Thursday, October 23, 2014

Visual Mathematical Laws

Inspired by the following blogpost, I decided to make my own visual representation of mathematical laws. Art being my tied for favorite subject with math, the idea of visual representations sounded not only fun to create but potentially really helpful for visual learners. The visual representations take away the daunting idea or confusion variables bring to many students. If students are confused about variables or just have a general dislike, with the visual representation they are still receiving the same information just in a more understandable way. Along with this, students should be brought to discover or shown how the laws have come to be, since understanding the laws is more important and helpful than just remembering them.

In addition, to me, the visual representation is more interesting. Students see numbers and variables all the time in their math classes - of course! Color, on the other hand, not so much. So maybe students will have a tendency to recall the laws better because of the uniqueness with which they were presented. Plus it's always fun to see math and art come together! - even if in such a small way.

Through the process of making the laws, I became more aware of how some of the laws work. Before I just took it for what I was told, memorizing but not really seeing the connections. The colors helped me to make the connections and clearly see where each piece is coming from. It's difficult to say if I would personally ask my students to create their own - it might take some students a lot of time and they may not see the purpose in it. I would however in going over the laws with a class encourage them to use colors in place of the variables and have a poster of the laws in this way displayed in the classroom.

So for mine, I decided to link it to those seen in the blogpost(which focused on laws of exponents) and visually represent the laws of logarithms :)
They are as follows:

  • Logarithm to Exponential
  • Canceling Exponentials (2nd and 3rd)
  • Product
  • Quotient
  • Power
  • Changing Base
  • BONUS!

Saturday, October 11, 2014

Working with Algebra Tiles

After using them in class and reading an article advocating for the use of algebra tiles in classrooms, I was left with two main questions.

 The first, deals with completing the square. The article gave a long list of things the tiles could be useful to help teach. Having been tutoring for awhile, I've realized that many students do not know what it is to complete the square or get confused about how. So I wanted to put it to the test and see how the tiles would be able to show the concept of completing the square.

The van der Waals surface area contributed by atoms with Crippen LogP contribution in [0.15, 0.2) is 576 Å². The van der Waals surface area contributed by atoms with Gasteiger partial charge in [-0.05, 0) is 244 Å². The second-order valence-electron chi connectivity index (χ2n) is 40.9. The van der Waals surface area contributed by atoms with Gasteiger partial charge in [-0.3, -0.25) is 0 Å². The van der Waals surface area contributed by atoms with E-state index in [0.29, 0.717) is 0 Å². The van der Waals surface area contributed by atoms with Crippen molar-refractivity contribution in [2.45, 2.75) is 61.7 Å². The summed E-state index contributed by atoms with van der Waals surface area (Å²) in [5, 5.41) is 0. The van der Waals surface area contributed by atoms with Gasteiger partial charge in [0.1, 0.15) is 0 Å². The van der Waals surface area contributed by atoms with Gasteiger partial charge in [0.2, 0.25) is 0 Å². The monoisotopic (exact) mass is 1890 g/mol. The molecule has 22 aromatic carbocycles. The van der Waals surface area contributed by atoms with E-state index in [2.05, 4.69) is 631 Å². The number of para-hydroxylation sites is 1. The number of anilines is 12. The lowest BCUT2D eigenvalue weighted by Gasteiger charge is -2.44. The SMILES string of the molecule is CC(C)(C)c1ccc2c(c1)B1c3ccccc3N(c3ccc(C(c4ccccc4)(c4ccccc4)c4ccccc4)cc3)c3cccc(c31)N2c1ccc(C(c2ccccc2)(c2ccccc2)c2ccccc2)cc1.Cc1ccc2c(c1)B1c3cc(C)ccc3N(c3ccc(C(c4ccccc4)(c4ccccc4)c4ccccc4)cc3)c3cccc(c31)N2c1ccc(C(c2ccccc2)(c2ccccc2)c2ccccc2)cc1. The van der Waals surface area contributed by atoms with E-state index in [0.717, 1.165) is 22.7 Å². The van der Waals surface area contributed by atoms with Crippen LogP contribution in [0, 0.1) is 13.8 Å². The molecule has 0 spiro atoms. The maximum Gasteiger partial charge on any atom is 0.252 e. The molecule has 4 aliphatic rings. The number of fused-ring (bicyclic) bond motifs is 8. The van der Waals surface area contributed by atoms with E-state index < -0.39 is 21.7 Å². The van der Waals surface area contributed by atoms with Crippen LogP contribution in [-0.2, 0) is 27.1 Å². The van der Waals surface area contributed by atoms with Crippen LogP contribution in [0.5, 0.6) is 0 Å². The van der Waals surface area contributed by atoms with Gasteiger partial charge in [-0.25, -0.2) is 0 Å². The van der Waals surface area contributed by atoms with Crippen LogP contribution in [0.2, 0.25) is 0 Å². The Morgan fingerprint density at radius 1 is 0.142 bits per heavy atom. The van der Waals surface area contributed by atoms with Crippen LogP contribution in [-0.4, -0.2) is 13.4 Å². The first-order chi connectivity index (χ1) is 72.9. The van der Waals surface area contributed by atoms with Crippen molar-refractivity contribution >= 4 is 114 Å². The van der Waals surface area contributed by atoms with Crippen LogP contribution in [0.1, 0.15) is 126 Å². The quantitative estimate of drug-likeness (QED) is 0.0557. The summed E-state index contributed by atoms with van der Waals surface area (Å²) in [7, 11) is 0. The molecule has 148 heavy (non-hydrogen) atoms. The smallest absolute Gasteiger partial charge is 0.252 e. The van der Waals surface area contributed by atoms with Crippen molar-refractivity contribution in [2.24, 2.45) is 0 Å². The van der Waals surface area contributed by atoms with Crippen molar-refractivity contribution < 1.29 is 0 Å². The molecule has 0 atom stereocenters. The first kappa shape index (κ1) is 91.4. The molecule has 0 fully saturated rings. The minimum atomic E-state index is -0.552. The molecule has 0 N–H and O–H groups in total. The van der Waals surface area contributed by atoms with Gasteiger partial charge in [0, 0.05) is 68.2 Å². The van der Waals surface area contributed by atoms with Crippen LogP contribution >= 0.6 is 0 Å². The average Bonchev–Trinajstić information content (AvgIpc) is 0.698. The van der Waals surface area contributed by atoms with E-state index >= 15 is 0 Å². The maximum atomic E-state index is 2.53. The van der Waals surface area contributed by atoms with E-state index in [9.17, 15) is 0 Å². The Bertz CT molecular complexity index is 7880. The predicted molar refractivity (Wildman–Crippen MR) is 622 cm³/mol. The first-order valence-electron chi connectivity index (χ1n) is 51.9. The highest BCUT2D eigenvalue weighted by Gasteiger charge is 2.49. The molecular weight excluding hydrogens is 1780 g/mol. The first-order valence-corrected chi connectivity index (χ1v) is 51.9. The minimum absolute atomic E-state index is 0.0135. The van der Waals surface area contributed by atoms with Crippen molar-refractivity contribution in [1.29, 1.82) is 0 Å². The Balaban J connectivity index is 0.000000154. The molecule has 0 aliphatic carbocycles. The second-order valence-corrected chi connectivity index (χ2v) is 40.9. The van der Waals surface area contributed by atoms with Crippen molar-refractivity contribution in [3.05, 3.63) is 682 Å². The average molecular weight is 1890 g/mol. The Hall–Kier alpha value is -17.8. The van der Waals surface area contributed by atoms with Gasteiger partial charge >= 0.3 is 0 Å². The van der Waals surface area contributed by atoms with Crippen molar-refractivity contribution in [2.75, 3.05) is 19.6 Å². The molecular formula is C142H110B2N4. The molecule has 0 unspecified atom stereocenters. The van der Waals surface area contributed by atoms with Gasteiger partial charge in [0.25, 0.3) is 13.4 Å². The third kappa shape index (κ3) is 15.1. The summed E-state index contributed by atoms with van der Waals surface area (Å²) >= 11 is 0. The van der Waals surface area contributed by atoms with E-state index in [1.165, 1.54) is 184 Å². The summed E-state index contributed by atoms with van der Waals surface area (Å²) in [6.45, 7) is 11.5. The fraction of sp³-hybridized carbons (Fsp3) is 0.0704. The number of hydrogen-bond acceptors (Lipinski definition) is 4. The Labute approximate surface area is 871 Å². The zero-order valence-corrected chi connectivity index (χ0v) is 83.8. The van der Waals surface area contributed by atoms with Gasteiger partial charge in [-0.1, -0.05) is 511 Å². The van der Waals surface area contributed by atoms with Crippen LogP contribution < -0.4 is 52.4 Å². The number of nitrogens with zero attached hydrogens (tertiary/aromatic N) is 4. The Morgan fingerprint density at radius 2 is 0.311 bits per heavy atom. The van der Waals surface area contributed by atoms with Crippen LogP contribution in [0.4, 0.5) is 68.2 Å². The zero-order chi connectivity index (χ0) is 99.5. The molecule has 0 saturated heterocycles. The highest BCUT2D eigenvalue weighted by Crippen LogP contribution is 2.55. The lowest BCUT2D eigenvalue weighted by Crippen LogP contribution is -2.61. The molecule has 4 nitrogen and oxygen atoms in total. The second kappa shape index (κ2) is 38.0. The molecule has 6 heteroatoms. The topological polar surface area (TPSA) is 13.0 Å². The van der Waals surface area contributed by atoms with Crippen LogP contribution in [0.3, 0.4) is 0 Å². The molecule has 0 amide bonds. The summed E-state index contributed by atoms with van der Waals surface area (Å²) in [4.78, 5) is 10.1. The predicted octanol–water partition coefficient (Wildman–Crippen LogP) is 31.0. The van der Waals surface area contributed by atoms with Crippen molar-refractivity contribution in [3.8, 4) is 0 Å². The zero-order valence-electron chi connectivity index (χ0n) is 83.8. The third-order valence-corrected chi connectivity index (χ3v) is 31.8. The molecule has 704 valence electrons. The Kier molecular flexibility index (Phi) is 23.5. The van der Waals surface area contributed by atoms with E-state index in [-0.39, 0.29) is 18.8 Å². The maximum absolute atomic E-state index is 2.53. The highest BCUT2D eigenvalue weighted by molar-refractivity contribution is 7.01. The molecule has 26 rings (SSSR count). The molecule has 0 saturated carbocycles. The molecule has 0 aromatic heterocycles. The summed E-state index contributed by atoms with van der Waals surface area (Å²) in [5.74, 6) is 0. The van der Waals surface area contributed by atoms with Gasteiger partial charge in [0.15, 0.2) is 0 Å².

I did a quick Google search to find some problems that require completing the square:

  1. x^2 - 4x + 6 = 0
  2. -x^2 - 2x - 5 = 0
  3. 4x^2 + 4x - 3 =0
Then I completed the square to find the solution, so I could compare when working with the algebra tiles.
  1. (x - 2)^2 + 2 = 0
  2. -(x + 1)^2 - 4 = 0
  3. (2x + 1)^2 -4 = 0
So I began, and at first, I was confused. I collected all the tiles I would need, but somehow could not form a rectangle/square. It simply was not possible.
After a moment, I realized, to complete the square I will have to create a square with the tiles. So first, after placing the x^2 tile, you have to divide the x tiles evenly on either side.
Then I filled in the units to complete the square, with 2 of the six leftover. So when writing the solution you get (-x + 2)^2 + 2 = 0. Which is equivalent to the solution above. As I solved the others, I realized it got easier as I went along. You just have to be careful with the units (that the total tiles is the total units you had in the original equation). Both ways, visual and symbols seem like fine ways to teach it. It seems like it would be helpful for visual/struggling learners and interesting to others. But potentially a waste of time for students who already grasp the idea symbolically, if they must do a lot of work using the tiles.

Here are the visual representations of the other 2 equations:

My second question, was if algebra tiles could make realizing if a given binomial can not be factored easier? So again, I Google searched and found two equations that could not be factored and got out my tiles.
  1. x^2 + 2x + 5 = 0
  2. x^2 + 4x + 1 = 0
After setting up both, the answer is yes! If the equation can not be factored, you will have more or less units than what is necessary to create a rectangle with the tiles. Since students are sometimes asked to factor an equation, or say if it can not be factored, this method seems really helpful. Students can see the solution quickly, whether it can be factored or not. It also allows students to pay attention to the units of the equation when deciding if something can be factored. When they face larger equations, which the tiles would not work well for, students know where to look.


So both questions resolved, I recommended the use of Algebra tiles. The algebra tiles help to introduce ideas of factoring (which can feel and seem abstract) in a more concrete way. Students can see, visually, why something works and how to fix the problem. They become more comfortable with the ideas of factoring and gain insight into recognizing when things can and cannot be factored. So hopefully, as a result, factoring will not feel like a daunting task, but an achievable one.